Dave Hillman turned 93 on Monday and spent part of his afternoon sitting on the porch of the same house in Kingsport, Tennessee, that he’s lived in for six decades and soaked up some of the September sun.
“I’m doing fairly well for an old man,” he replied when an acquaintance telephoned to wish him a happy birthday.
A Dungannon, Virginia, native, Hillman pitched for four teams over eight seasons during a Major League Baseball career that spanned from 1955-1962.
He holds the distinction of being the oldest living ex-New York Met and according to baseball-almanac.com is 26th on the list of oldest living former MLB players.
What is the secret to his longevity?
“With the help of almighty God upstairs,” Hillman said. “That’s the only help you need.”
Born Darius Dutton Hillman in Scott County in 1927, Hillman didn’t gain the name Dave until a few years later when, as a small child, he was enthralled by the performances of Grand Ole Opry banjo picker Uncle Dave Macon. His cousin, John Blackwell, began calling him Dave.
Yet, baseball – not music – was his true passion and after a stint in the Air Force, he caught the eye of a Chicago Cubs scout in 1949 while pitching for the Coeburn Blues of the semi-pro Lonesome Pine League.
He worked his way up the minor league ladder and his big-league debut for the Cubs occurred on April 30, 1955 at Ebbets Field against the vaunted Brooklyn Dodgers, who would win the World Series a few months later.
Manager Stan Hack called the 27-year-old right-hander in from the bullpen to take over for Vicente Amor in the seventh inning.
“The first batter I faced was Roy Campanella and he hit a line drive back up the middle and through my legs for a single,” Hillman said. “A couple of batters later, Jackie Robinson hit a hanging curveball into the left-field bleachers for a two-run homer. After that I ended up not giving up a hit.”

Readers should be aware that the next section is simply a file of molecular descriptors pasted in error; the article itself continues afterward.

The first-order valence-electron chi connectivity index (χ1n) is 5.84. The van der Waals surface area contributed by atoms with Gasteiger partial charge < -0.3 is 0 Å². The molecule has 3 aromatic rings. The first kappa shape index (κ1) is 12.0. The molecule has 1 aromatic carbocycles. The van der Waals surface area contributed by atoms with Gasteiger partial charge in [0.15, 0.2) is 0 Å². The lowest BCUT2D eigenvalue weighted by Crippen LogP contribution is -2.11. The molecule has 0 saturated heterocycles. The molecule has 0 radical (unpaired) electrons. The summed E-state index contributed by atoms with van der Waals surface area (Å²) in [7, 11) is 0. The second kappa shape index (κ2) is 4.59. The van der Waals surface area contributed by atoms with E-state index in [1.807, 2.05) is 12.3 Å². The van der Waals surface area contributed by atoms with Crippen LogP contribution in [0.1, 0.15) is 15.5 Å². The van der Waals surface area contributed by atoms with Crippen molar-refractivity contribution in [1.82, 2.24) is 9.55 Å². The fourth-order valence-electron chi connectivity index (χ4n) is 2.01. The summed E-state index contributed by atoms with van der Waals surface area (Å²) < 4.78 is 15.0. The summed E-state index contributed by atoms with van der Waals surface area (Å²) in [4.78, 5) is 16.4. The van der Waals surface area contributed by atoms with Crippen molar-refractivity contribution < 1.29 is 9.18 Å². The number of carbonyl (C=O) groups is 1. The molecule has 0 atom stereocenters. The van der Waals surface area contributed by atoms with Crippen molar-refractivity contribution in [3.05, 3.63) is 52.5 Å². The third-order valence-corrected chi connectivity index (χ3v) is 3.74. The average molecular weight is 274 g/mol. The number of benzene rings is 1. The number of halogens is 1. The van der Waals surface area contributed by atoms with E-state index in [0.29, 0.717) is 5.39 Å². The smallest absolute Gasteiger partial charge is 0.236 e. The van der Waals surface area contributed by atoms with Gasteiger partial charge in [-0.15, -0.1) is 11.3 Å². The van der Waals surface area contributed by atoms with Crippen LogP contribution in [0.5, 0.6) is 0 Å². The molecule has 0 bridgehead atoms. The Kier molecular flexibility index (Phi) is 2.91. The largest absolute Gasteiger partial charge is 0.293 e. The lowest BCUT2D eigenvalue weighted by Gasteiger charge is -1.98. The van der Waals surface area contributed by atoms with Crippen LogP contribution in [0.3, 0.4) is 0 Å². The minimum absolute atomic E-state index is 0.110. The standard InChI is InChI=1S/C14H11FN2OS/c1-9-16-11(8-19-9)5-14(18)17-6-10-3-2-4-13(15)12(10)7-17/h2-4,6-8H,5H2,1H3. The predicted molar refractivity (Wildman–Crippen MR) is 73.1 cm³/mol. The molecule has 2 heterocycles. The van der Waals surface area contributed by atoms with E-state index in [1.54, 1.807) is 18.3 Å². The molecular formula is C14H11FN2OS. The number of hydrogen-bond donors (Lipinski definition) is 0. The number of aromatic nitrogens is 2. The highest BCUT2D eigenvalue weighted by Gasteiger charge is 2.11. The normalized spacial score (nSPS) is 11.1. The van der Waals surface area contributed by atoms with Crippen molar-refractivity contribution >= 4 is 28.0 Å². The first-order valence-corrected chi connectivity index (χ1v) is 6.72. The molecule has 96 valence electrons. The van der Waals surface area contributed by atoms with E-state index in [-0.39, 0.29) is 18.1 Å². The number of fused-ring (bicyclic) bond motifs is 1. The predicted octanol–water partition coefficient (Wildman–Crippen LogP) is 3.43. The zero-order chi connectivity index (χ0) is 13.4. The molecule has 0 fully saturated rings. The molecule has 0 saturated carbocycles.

The two innings that he pitched that day were the culmination of an unlikely journey that began in Dungannon, a Southwest Virginia map dot.
“He came from a modest background at a time when so many young boys wanted nothing more than to play baseball and he made it to the big leagues,” said Bill Nowlin, a baseball historian who wrote a bio of Hillman for SABR.org. “He had a couple of stellar seasons in the minors and had he played with better ballclubs, no doubt would have shown a better won/loss record in the big leagues.”
Hillman was 21-37 with three saves and a 3.87 ERA over the course of 188 games (64 starts) at the highest level with the Cubs, Boston Red Sox, Cincinnati Reds and New York Mets.
His last MLB outing came on June 22, 1962, for the Mets in a game against the Houston Colt .45s at the Polo Grounds. He retired the final batter he faced, getting Bob Lillis to fly out to center field for the last out of the fifth inning.
His minor league stops included Rock Hill, South Carolina, Springfield, Massachusetts, Des Moines, Iowa, Beaumont, Texas, Portland, Oregon, and Los Angeles. He threw two no-hitters in the minors.
Was there a team he preferred over the other?
“As long as I was getting to play baseball, any team would work,” Hillman said.
Hillman plied his trade on the pitching mounds of such legendary landmarks as Wrigley Field, Fenway Park, the Polo Grounds and Crosley Field.
He struck out such giants of the game as Hank Aaron, Roberto Clemente, Al Kaline, Harmon Killebrew, Willie Mays and Bill Mazeroski.
His teammates included Ernie Banks and Ted Williams.
He played on teams managed by Casey Stengel and Fred Hutchinson.
Yet, he always remained humble about his achievements on the diamond.
For his two kids, he was always just dad.
“Growing up, I really did not realize what the big deal was,” said Sharon Hillman Lake, Dave’s daughter. “It was just part of our lives – dad’s gone, dad’s playing baseball for seven months out of the year. I tell my friends to this day that I had a wonderful childhood.
“Mom [Imogene] and dad gave Ron [Hillman] and I everything we needed. Not what we wanted, because we were not privileged in any way. … Dad loves talking about baseball, but he is really a humble man.”
Hillman is a local treasure, a kind man linked to a bygone era when Major League Baseball truly was America’s pastime.
He worked in the clothing business for years and still gets out and mows the yard at his home, 93-years-old and going strong.
“Time goes by pretty quick and I tell my grandson that,” Hillman said. “I was good at times and bad at times [in baseball]. Good pitches, bad pitches. Some of them you got by with the skin of your teeth and other times they’d raise knots on your head. There’s good and bad in anything.”
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